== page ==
And you can never discount discrimination: people subtly treat college graduation as a kind of blank slate regardless of what you did before or after. I graduated at 26, having dropped out more than once along the way, and I then spent most of the next year after graduation working retail. But at my office job, I’m treated more or less the same as if I were a bright-eyed and promising 22 year old new grad, and my career prospects reflect that. It doesn't sit well with me, seeing friends and family who are just a slip of paper and yet an ocean away from me be treated so differently in their careers, but I see it nonetheless.

These factors and many more are all part of the value of education. In fact, the return on the value of education is so obviously high that it seems there's only a few ways you wouldn't see it. One is that you’re already benefiting from all those advantages right now and are just comparing your outcome to the relatively higher success you imagined for yourself or see in your social network. This can in turn be for a few different reasons. You may be frustrated because you entered at a disadvantage and are paying those long tail costs - unsure of the final value. Or perhaps the costs were nearly invisible to you and you are just comparing yourself to the even more wildly successful, lucky, talented, and privileged people you’ve met and read about.

But there's another way you might not see the value of education. It isn't pretty but it happens: you may be so very socially removed from the world of white collar politics and social advancement that these benefits seem completely abstract and vague—like a contract etched in shifting sand. If this is you, then you are who I'm really writing this to. But if this is you, you may not know it. We all read and write and post on the same internet after all, and it's hard to notice what you haven't already seen.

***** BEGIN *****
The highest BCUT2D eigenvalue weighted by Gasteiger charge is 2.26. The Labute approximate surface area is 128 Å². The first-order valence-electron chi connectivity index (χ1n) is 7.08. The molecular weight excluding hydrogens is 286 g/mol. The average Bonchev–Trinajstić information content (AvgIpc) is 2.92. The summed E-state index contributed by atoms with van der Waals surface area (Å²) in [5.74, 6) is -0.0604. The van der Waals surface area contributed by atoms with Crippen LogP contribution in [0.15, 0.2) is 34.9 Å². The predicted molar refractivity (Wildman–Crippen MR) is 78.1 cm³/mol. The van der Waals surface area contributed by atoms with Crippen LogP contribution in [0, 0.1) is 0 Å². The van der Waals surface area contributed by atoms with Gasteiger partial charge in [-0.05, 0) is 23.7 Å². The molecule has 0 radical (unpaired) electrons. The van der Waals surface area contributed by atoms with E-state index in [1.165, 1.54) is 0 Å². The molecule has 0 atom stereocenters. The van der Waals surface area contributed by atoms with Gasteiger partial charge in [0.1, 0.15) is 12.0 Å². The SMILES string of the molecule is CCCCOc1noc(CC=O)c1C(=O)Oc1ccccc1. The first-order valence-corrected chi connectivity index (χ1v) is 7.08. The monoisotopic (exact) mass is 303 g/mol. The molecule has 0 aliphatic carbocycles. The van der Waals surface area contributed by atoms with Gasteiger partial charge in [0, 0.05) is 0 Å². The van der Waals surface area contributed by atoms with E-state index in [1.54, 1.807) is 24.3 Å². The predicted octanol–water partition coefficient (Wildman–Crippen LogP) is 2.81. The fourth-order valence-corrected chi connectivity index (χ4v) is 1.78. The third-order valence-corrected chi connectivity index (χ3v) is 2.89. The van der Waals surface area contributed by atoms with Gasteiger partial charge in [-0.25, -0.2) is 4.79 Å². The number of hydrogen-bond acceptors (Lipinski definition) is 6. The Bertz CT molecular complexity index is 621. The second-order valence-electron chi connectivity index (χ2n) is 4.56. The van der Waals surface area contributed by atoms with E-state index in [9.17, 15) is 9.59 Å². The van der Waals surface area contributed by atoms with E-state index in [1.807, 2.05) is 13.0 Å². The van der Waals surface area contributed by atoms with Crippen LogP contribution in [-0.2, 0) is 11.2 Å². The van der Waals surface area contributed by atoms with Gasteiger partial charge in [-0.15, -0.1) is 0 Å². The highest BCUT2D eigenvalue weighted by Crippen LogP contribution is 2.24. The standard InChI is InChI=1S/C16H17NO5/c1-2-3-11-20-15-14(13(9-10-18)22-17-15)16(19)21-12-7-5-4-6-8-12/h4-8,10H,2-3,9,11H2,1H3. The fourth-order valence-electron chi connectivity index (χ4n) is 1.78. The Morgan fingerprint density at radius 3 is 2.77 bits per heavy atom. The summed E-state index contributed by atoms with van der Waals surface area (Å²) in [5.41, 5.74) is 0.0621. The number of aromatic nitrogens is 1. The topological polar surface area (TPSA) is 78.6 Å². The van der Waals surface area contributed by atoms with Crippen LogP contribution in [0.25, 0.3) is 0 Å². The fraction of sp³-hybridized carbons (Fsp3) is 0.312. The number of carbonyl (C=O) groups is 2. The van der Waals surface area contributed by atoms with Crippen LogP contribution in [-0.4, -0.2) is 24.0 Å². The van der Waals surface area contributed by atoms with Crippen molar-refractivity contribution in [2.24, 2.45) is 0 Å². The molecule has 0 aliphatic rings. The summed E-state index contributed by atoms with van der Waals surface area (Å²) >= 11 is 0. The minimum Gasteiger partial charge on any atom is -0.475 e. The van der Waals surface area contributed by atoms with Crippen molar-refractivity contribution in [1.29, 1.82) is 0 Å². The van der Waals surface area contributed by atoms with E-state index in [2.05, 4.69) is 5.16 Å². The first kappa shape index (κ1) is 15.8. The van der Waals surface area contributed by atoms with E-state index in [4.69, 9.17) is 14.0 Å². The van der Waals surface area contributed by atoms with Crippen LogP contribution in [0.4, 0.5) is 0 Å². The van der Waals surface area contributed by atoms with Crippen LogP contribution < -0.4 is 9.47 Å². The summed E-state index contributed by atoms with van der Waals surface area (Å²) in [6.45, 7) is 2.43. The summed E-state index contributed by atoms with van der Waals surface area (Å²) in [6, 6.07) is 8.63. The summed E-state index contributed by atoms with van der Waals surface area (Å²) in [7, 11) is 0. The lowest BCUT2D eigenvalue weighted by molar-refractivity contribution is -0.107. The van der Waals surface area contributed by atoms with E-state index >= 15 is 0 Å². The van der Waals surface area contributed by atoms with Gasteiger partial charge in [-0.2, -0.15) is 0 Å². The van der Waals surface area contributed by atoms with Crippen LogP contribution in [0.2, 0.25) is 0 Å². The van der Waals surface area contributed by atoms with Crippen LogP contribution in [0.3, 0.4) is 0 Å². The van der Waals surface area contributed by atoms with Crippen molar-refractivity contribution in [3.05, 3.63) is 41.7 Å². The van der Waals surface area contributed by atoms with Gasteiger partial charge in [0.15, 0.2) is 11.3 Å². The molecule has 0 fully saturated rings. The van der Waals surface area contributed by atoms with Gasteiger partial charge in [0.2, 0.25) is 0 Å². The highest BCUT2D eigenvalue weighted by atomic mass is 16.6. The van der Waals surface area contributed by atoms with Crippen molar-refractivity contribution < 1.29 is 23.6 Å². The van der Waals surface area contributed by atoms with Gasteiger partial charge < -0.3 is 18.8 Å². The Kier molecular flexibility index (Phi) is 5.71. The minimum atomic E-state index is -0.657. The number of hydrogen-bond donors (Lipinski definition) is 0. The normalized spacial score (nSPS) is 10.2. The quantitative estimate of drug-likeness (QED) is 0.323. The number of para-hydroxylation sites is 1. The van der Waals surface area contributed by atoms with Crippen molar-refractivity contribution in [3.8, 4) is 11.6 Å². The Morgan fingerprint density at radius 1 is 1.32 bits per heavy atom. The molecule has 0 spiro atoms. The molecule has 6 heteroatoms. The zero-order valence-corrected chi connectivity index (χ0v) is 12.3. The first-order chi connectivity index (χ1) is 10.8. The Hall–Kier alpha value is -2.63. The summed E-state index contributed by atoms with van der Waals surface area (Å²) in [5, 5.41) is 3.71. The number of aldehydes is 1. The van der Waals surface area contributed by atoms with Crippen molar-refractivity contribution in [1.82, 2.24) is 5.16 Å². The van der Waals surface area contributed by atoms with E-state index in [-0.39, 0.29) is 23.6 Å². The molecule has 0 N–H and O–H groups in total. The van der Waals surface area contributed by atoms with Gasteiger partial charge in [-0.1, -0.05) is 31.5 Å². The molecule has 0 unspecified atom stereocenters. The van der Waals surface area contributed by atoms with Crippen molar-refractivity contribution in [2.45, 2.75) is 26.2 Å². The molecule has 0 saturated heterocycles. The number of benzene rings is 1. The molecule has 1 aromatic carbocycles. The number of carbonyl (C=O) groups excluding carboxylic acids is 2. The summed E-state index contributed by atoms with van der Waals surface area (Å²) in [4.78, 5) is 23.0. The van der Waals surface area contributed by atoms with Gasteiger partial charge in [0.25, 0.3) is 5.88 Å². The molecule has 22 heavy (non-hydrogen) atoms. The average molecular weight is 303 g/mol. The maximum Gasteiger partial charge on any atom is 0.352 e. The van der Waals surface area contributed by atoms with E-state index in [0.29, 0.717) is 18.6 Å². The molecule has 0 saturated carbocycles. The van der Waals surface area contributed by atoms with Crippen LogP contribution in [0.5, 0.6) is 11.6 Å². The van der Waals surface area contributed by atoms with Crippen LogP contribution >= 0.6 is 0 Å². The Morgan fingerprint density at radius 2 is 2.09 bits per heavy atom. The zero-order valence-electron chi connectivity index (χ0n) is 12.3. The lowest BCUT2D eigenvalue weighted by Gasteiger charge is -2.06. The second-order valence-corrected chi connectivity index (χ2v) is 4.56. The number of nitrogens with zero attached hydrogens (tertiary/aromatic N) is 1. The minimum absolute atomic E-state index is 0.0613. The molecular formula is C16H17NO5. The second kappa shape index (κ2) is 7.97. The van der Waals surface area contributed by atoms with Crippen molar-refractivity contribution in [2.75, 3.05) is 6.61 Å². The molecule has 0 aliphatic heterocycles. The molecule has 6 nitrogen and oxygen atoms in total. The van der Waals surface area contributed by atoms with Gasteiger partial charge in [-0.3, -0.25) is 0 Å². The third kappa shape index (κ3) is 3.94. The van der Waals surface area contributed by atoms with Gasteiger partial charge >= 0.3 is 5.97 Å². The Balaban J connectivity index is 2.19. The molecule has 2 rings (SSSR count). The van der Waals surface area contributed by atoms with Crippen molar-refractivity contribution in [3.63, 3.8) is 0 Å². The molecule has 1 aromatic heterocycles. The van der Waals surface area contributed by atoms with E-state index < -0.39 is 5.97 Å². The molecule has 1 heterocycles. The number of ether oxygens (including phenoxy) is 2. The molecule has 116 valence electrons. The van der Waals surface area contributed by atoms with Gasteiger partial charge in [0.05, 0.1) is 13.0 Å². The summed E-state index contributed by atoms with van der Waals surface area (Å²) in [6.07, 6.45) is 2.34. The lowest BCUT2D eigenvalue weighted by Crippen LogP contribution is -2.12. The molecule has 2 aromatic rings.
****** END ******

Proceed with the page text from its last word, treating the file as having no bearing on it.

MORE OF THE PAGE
I'm here to tell you that the value of an education isn't inflated, or fading, or illusory, or only for a certain kind of person. It's real, tangible and it's far more valuable than you think—more valuable than we all say it is, though we repeat this narrative for different reasons.

If you can afford college and at least somewhat want to go—if you’re in Scenario B—it is worth it, for all the reasons above and more. But if this is you, you probably already know that.

If you want to go, but just cannot afford it because of the dire short term costs, because there is just not enough time or money or support, because safety and basic wellbeing are on the table as losses, that is okay. I'm sorry. There may be opportunities with a better value proposition and less risk. I believe that class disadvantage means having to allot more resources based on avoiding catastrophic risks than on potentially lucrative wins. This world is full of injustice, but I'm rooting for you anyway. Don't ever let those who could afford the cost talk down to you.